LIMA, PERU —
Alan Garcia granted hundreds of convicted drug traffickers early release the last time he was Peru’s president, pursuing a clemency campaign believed unparalleled in the world that he said was giving the deserving a second chance while easing prison overcrowding.
Now the “narco pardons” are haunting Garcia as he seeks to return to the presidency for a third term, with the officials who arranged the releases on trial for allegedly running a get-out-of-jail-for-pay scheme.
Questioned about the commutations two years ago by a special congressional committee, Garcia insisted he carefully weighed each case, often staying up well past midnight to pore over thick files.
“I sought God’s counsel in making each and every one of these concessions,” he told the committee.
But witnesses testifying before a court at a maximum-security prison in Lima’s dusty northern hills tell a different story, one of quick-turnaround commutations for convicts who paid thousands of dollars, dozens of releases sometimes arranged in a single day and a streamlined process that squeezed complicated cases into an eight-line questionnaire.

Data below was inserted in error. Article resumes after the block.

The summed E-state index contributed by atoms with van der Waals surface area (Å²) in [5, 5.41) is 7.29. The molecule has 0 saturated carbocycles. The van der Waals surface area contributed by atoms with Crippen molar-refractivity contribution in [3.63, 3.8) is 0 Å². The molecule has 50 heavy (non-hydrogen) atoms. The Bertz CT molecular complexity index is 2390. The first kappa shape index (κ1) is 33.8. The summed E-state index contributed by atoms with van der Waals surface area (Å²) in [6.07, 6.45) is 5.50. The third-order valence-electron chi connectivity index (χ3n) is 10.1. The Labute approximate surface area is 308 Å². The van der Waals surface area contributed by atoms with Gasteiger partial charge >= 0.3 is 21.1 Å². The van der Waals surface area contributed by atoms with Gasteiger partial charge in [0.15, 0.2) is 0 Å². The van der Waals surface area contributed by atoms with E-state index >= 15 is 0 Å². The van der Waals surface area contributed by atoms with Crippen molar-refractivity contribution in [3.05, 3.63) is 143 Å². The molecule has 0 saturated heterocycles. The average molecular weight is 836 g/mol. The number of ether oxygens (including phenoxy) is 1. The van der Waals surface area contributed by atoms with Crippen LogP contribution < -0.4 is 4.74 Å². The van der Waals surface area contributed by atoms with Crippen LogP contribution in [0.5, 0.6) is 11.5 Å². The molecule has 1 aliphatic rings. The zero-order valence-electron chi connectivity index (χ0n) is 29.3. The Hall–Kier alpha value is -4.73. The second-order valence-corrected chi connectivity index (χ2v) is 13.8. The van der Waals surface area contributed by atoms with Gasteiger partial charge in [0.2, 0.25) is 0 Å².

Fourteen Garcia loyalists who engineered the commutations, most as members of a presidential commission overseeing that job, have been on trial since August charged with criminal conspiracy and bribe-taking in connection with the pardons. If convicted, they face up to 17 years in prison.
In all, 1,167 people convicted of aggravated drug offenses, defined as trafficking in 10 kilograms of cocaine or more, or belonging to a drug gang, were freed by a stroke of Garcia’s pen during his 2006-11 presidency.
“I’ve worked in 114 countries in all parts of the world since 1990, and I know of no other case on this scale,” said Edgardo Buscaglia, a drug trafficking expert affiliated with Columbia University in New York.
As Garcia has repeatedly stressed, the releases were perfectly legal and permitted under presidential powers. The Associated Press sought through his press office to interview Garcia on the subject, but there was no response. The former officials on trial all maintain their innocence.
The congressional committee that studied the commutations — more than 5,000, including over 1,700 for armed robbery — determined last year that Garcia created an unconstitutional parallel legal system.
It spurred “corruption, violent crime, the alteration of the economy, money laundering — a spectrum of criminal acts that simply don’t matter to [Garcia’s] Aprista Party,” said Yvan Montoya, a former anti-corruption prosecutor who teaches law at Lima’s Catholic University.
Months after Garcia left office, the U.S. Drug Enforcement Administration declared that Peru had overtaken Colombia as the world’s No. 1 cocaine producer. During his five-year term not a single drug kingpin was captured or convicted, cocaine seizures averaged just 12.8 metric tons annually and the Apristas strengthened their control over Peru’s notoriously corrupt criminal justice system and courts.